Best of luck preparing.

    June 4, 2010 | Unregistered CommenterAshley Wali

    Ashley had a good point but I am sure that just as manyyounger people that do not get it, there are an equal if not greater amount of senior people that don't get the recorded information either.

    3 approaches I would offer:
    1) What you should & should not have on your profile as a new graduate
    2) How recruiters and professionals use this free service (and what they can do to benefit from that info)
    3) How to create and build relevant and future connections through the tool. While many people use it as a record keeper, an address book and even a source to find people who know about the jobs - they should understand that just using it transactionally may not be the best approach.
    I am no expert but that is my 2.5 cents. Hope it helps.
    Good luck

    June 4, 2010 | Unregistered CommenterBenjamin McCall

    @Matt - That is a good idea to make the LI profile a required element. I should probably do the same

    @Ashley - Thanks very much and I do appreciate you sharing that advice.

    @Ben - Thanks - that is all very solid advice for sure.

    June 5, 2010 | Registered CommenterSteve

    Some further thoughts on LinkedIn and all other presence in cyberspace:

    1) You really are judged by the company you keep, so be careful who you befriend, connect with, and hang around. Better to have only 99 quality connections than 499 questionable ones. Parents taught us not to take candy from strangers so why would we call them friend and share our whole life story with them?

    2) You are judged by your language skills, including but not limited to grammar, spelling, organization, sentence/paragraph structure, clarity, correctness, creativity, etc. So take a moment before you press ENTER to remember that everything you send into cyberspace will follow you around for the rest of your life.

    3) If you don't want it to show up in your confirmation hearings for the Supreme Court or a background check for a bank teller position, don't do it. Everything you do is being recorded, photographed, commented on and published in cyberspace, and everything there will follow you around for the rest of your life.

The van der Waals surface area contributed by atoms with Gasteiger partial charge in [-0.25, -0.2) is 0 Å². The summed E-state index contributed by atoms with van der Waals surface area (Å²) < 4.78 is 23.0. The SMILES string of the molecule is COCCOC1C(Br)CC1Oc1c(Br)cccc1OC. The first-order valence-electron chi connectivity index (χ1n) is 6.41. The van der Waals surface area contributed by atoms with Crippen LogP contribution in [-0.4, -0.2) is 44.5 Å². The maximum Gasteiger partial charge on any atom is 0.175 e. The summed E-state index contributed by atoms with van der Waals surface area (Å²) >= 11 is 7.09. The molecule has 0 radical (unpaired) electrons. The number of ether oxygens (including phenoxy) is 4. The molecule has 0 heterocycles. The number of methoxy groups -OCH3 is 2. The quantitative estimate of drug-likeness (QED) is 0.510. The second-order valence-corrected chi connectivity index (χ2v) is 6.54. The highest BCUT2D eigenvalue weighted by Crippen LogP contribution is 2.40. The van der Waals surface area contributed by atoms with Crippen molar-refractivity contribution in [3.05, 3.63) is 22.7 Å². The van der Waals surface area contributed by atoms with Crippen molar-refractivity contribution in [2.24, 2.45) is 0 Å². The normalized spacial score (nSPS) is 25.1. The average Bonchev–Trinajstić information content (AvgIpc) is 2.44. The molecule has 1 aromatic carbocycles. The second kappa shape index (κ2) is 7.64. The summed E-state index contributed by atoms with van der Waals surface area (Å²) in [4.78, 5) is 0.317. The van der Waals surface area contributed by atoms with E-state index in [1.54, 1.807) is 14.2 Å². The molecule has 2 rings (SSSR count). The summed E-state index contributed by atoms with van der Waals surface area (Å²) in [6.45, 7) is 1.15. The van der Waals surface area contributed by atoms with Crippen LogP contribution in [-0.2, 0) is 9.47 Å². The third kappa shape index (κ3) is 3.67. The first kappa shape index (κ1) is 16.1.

4) Take a deep breath, collect your thoughts, then get out there and create a great public record. Social technology, document searching, deep Web exploration, and many other technologies have unleashed enormous opportunities for collaboration and learning, but they have also made it near impossible to recover from an utterly stupid public persona.

    5) The water is fine, so come on in.

    Just sayin' Naomi

    June 5, 2010 | Unregistered CommenterNaomi Bloom

    @Naomi - Thanks for sharing that advice - which I agree with 100%. Will definitely make sure it is shared with the new class.

    June 6, 2010 | Registered CommenterSteve

    "need to know" and "important" shouldn't they be one and the same, but moving on to the need to know stuff and activities for your students. Ask them to google themselves and see what comes up. It will probably be their facebook profile, high school and college awards. Now have them google your name (Steve Boese or perhaps another leader in the field like Kris Dunn). Ask them what the difference is and why. I did this with my boss recently to show him how easy it is to get your name out there by bloggin and commenting on relevant blogs. I asked his impression of you (Steve Boese). He said he thought you were a thought leader in the field due to your blog and comments on other blogs (This was prior to us knowing that you teach at RIT). It was a simple exercise and it drove the point home. It is easy for someone to google your name and make a first impression.

    June 7, 2010 | Unregistered CommenterJared Hooste